Open source RMADS code for Matlab to find the best 3D printing solution

By on September 20, 2016
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Now that the dust from the desktop 3D printing explosion has settled, one thing has become clear: desktop 3D printing is fantastic, but DIY part design comes with a huge learning curve. Even experienced users regularly run into design challenges and issues surrounding materials and costs. But there is a solution. British researchers from Newcastle University have just shared their own open source RMADS code for Matlab, which consists of a detailed 3D printing advice system that helps users find the best and most cost-effective 3D printing solution.

RMADS stands for ‘Rapid Manufacturing Advice System’, and is completely aimed at those non-expert users that want to explore some 3D printing alternatives but simply don’t have the technical know-how to reach a satisfactory result.

In a nutshell, RMADS provides a built-in logic system that creates multi-criteria rankings for processes, materials and cost alternatives. As Newcastle University’s Javier Munguia revealed, the code was originally written for various EU design projects, such as KARMA and AFOOTPRINT. The latter project, from 2014, used the code to generate and 3D print the most accurate custom foot supports for patients with disabling foot and ankle conditions.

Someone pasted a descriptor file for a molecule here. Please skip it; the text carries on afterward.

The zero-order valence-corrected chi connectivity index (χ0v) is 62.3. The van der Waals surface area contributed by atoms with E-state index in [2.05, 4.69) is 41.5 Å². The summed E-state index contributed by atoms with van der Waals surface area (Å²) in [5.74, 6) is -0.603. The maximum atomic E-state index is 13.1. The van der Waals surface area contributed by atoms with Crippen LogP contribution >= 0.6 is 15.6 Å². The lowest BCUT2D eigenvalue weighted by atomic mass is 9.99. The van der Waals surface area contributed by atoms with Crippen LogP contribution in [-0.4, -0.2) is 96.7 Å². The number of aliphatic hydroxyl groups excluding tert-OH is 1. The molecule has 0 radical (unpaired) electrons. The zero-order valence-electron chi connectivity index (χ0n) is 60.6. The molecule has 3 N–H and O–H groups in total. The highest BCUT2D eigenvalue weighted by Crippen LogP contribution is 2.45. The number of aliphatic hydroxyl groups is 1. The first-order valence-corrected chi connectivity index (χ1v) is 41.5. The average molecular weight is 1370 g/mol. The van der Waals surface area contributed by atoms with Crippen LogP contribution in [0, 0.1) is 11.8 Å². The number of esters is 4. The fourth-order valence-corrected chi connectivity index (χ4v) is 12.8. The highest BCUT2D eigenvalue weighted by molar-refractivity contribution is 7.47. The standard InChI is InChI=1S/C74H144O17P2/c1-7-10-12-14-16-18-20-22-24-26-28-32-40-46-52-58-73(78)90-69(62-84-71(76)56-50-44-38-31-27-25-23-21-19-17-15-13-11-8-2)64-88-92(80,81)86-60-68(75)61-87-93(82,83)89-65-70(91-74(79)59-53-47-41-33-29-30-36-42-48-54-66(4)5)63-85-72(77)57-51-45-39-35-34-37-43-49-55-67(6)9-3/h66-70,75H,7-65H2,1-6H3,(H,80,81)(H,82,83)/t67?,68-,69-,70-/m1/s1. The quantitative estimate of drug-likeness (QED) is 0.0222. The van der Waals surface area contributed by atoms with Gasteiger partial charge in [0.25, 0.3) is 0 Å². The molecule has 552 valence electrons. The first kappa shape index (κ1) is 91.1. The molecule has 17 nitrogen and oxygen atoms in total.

However, Munguia was quick to add that this is not a PDM software, or an automatic quoting system for 3D printing services. “Instead, you can think of RMADS as a front-end piece of software that has the capacity to help non-expert users explore all the possible 3D printing options for a particular component,” he explains. “The code makes use of ‘relational databases’ which compare your component’s requirements with the 3D printing process and materials properties stored in the system.”

This allows for users to make an initial screening of their 3D printing plans and capacity, and select alternatives from a shortlist of options – made by comparing available material properties and costs. The cost algorithm itself was developed using ‘Neural Networks’, which allows it to base suggestions on historic results.

While RMADS thus requires users to adapt the code to their own needs, it definitely has the potential to make the entire 3D printing process far more effective – especially in environments with access to multiple 3D printers. If you’re interested, you can download the code from GitHub here (Open License). To get it running, you will need a version of MatLab or another code-converting app, and need to tweak the code a bit for your own needs. Demonstration videos for RMADS are here:

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